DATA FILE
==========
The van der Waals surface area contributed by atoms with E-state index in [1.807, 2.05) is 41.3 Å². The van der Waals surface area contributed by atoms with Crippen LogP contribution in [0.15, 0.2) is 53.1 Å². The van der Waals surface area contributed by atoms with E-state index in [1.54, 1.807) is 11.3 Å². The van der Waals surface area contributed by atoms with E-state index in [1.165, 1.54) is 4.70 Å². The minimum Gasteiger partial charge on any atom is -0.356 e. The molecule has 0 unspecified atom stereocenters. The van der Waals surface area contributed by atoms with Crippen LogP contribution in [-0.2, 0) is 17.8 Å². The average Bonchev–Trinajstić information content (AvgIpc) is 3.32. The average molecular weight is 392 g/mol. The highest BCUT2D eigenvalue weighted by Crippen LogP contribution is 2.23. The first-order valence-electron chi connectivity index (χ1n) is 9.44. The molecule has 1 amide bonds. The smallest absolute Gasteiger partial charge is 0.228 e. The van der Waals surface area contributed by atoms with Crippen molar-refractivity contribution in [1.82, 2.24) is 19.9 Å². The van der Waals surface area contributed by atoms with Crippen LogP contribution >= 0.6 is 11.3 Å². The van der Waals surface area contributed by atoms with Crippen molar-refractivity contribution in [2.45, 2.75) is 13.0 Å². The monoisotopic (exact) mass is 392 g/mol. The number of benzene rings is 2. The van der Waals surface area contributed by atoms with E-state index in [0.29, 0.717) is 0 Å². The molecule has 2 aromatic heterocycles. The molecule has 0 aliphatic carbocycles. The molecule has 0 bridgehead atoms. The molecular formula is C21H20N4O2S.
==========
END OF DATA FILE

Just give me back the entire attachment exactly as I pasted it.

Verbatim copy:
The van der Waals surface area contributed by atoms with E-state index in [1.807, 2.05) is 41.3 Å². The van der Waals surface area contributed by atoms with Crippen LogP contribution in [0.15, 0.2) is 53.1 Å². The van der Waals surface area contributed by atoms with E-state index in [1.54, 1.807) is 11.3 Å². The van der Waals surface area contributed by atoms with E-state index in [1.165, 1.54) is 4.70 Å². The minimum Gasteiger partial charge on any atom is -0.356 e. The molecule has 0 unspecified atom stereocenters. The van der Waals surface area contributed by atoms with Crippen LogP contribution in [-0.2, 0) is 17.8 Å². The average Bonchev–Trinajstić information content (AvgIpc) is 3.32. The average molecular weight is 392 g/mol. The highest BCUT2D eigenvalue weighted by Crippen LogP contribution is 2.23. The first-order valence-electron chi connectivity index (χ1n) is 9.44. The molecule has 1 amide bonds. The smallest absolute Gasteiger partial charge is 0.228 e. The van der Waals surface area contributed by atoms with Crippen molar-refractivity contribution in [1.82, 2.24) is 19.9 Å². The van der Waals surface area contributed by atoms with Crippen LogP contribution >= 0.6 is 11.3 Å². The van der Waals surface area contributed by atoms with Crippen molar-refractivity contribution in [2.45, 2.75) is 13.0 Å². The monoisotopic (exact) mass is 392 g/mol. The number of benzene rings is 2. The van der Waals surface area contributed by atoms with E-state index in [0.29, 0.717) is 0 Å². The molecule has 2 aromatic heterocycles. The molecule has 0 aliphatic carbocycles. The molecule has 0 bridgehead atoms. The molecular formula is C21H20N4O2S.